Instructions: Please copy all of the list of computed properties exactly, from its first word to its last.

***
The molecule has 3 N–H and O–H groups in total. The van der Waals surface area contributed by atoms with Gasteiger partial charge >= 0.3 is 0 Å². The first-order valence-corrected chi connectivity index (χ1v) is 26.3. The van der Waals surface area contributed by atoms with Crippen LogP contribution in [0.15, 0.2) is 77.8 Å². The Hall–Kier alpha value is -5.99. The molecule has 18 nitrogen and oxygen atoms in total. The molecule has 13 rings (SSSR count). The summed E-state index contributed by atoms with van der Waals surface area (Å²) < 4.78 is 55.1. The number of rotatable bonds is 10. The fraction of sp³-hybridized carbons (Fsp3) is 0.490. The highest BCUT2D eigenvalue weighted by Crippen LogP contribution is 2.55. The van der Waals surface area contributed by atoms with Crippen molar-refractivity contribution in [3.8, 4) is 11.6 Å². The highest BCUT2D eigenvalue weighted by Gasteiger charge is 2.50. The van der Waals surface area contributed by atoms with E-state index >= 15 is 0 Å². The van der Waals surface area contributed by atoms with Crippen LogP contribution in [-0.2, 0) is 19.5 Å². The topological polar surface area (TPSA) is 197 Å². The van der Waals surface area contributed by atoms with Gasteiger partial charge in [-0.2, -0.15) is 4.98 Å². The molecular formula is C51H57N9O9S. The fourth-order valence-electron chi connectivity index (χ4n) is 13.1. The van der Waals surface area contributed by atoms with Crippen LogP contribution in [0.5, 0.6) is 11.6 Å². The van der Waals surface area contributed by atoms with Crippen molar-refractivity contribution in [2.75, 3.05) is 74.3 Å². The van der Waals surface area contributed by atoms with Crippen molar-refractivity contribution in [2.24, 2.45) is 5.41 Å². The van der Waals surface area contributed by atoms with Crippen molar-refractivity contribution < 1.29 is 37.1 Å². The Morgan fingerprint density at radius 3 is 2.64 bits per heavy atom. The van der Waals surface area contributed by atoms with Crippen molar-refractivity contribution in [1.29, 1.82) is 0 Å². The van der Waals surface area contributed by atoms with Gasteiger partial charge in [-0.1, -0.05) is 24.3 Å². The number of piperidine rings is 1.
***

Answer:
The molecule has 3 N–H and O–H groups in total. The van der Waals surface area contributed by atoms with Gasteiger partial charge >= 0.3 is 0 Å². The first-order valence-corrected chi connectivity index (χ1v) is 26.3. The van der Waals surface area contributed by atoms with Crippen LogP contribution in [0.15, 0.2) is 77.8 Å². The Hall–Kier alpha value is -5.99. The molecule has 18 nitrogen and oxygen atoms in total. The molecule has 13 rings (SSSR count). The summed E-state index contributed by atoms with van der Waals surface area (Å²) < 4.78 is 55.1. The number of rotatable bonds is 10. The fraction of sp³-hybridized carbons (Fsp3) is 0.490. The highest BCUT2D eigenvalue weighted by Crippen LogP contribution is 2.55. The van der Waals surface area contributed by atoms with Crippen molar-refractivity contribution in [3.8, 4) is 11.6 Å². The highest BCUT2D eigenvalue weighted by Gasteiger charge is 2.50. The van der Waals surface area contributed by atoms with E-state index >= 15 is 0 Å². The van der Waals surface area contributed by atoms with Crippen LogP contribution in [-0.2, 0) is 19.5 Å². The topological polar surface area (TPSA) is 197 Å². The van der Waals surface area contributed by atoms with Gasteiger partial charge in [-0.2, -0.15) is 4.98 Å². The molecular formula is C51H57N9O9S. The fourth-order valence-electron chi connectivity index (χ4n) is 13.1. The van der Waals surface area contributed by atoms with Crippen LogP contribution in [0.5, 0.6) is 11.6 Å². The van der Waals surface area contributed by atoms with Crippen molar-refractivity contribution in [2.75, 3.05) is 74.3 Å². The van der Waals surface area contributed by atoms with Crippen molar-refractivity contribution in [2.24, 2.45) is 5.41 Å². The van der Waals surface area contributed by atoms with Crippen molar-refractivity contribution < 1.29 is 37.1 Å². The Morgan fingerprint density at radius 3 is 2.64 bits per heavy atom. The van der Waals surface area contributed by atoms with Crippen molar-refractivity contribution in [1.29, 1.82) is 0 Å². The van der Waals surface area contributed by atoms with Gasteiger partial charge in [-0.1, -0.05) is 24.3 Å². The number of piperidine rings is 1.